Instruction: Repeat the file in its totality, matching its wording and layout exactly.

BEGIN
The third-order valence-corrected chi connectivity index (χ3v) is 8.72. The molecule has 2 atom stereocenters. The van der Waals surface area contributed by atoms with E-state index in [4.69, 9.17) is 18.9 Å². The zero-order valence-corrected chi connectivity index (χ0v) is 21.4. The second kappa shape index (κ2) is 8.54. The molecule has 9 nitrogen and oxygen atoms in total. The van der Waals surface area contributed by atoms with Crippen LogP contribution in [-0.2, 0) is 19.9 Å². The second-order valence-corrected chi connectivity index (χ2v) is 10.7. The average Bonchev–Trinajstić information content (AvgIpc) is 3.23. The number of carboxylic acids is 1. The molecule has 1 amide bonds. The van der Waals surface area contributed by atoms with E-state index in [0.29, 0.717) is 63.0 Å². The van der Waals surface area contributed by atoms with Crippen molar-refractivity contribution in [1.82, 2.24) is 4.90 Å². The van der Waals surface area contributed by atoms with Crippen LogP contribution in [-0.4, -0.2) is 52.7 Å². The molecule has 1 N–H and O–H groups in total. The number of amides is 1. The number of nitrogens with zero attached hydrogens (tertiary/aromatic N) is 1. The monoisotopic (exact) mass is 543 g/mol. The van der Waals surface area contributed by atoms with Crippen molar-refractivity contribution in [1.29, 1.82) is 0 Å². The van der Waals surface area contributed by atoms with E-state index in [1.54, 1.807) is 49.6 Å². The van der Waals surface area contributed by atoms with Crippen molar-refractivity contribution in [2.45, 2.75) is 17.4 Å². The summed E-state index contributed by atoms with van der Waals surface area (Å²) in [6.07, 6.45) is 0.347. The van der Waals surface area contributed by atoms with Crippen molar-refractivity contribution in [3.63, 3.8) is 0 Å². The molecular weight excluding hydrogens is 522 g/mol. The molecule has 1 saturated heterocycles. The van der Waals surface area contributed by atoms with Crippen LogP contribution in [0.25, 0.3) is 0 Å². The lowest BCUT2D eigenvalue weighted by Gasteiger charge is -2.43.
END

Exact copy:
The third-order valence-corrected chi connectivity index (χ3v) is 8.72. The molecule has 2 atom stereocenters. The van der Waals surface area contributed by atoms with E-state index in [4.69, 9.17) is 18.9 Å². The zero-order valence-corrected chi connectivity index (χ0v) is 21.4. The second kappa shape index (κ2) is 8.54. The molecule has 9 nitrogen and oxygen atoms in total. The van der Waals surface area contributed by atoms with Crippen LogP contribution in [-0.2, 0) is 19.9 Å². The second-order valence-corrected chi connectivity index (χ2v) is 10.7. The average Bonchev–Trinajstić information content (AvgIpc) is 3.23. The number of carboxylic acids is 1. The molecule has 1 amide bonds. The van der Waals surface area contributed by atoms with E-state index in [0.29, 0.717) is 63.0 Å². The van der Waals surface area contributed by atoms with Crippen molar-refractivity contribution in [1.82, 2.24) is 4.90 Å². The van der Waals surface area contributed by atoms with Crippen LogP contribution in [-0.4, -0.2) is 52.7 Å². The molecule has 1 N–H and O–H groups in total. The number of amides is 1. The number of nitrogens with zero attached hydrogens (tertiary/aromatic N) is 1. The monoisotopic (exact) mass is 543 g/mol. The van der Waals surface area contributed by atoms with Crippen molar-refractivity contribution in [1.29, 1.82) is 0 Å². The van der Waals surface area contributed by atoms with E-state index in [1.54, 1.807) is 49.6 Å². The van der Waals surface area contributed by atoms with Crippen molar-refractivity contribution in [2.45, 2.75) is 17.4 Å². The summed E-state index contributed by atoms with van der Waals surface area (Å²) in [6.07, 6.45) is 0.347. The van der Waals surface area contributed by atoms with Crippen molar-refractivity contribution in [3.63, 3.8) is 0 Å². The molecular weight excluding hydrogens is 522 g/mol. The molecule has 1 saturated heterocycles. The van der Waals surface area contributed by atoms with Crippen LogP contribution in [0.25, 0.3) is 0 Å². The lowest BCUT2D eigenvalue weighted by Gasteiger charge is -2.43.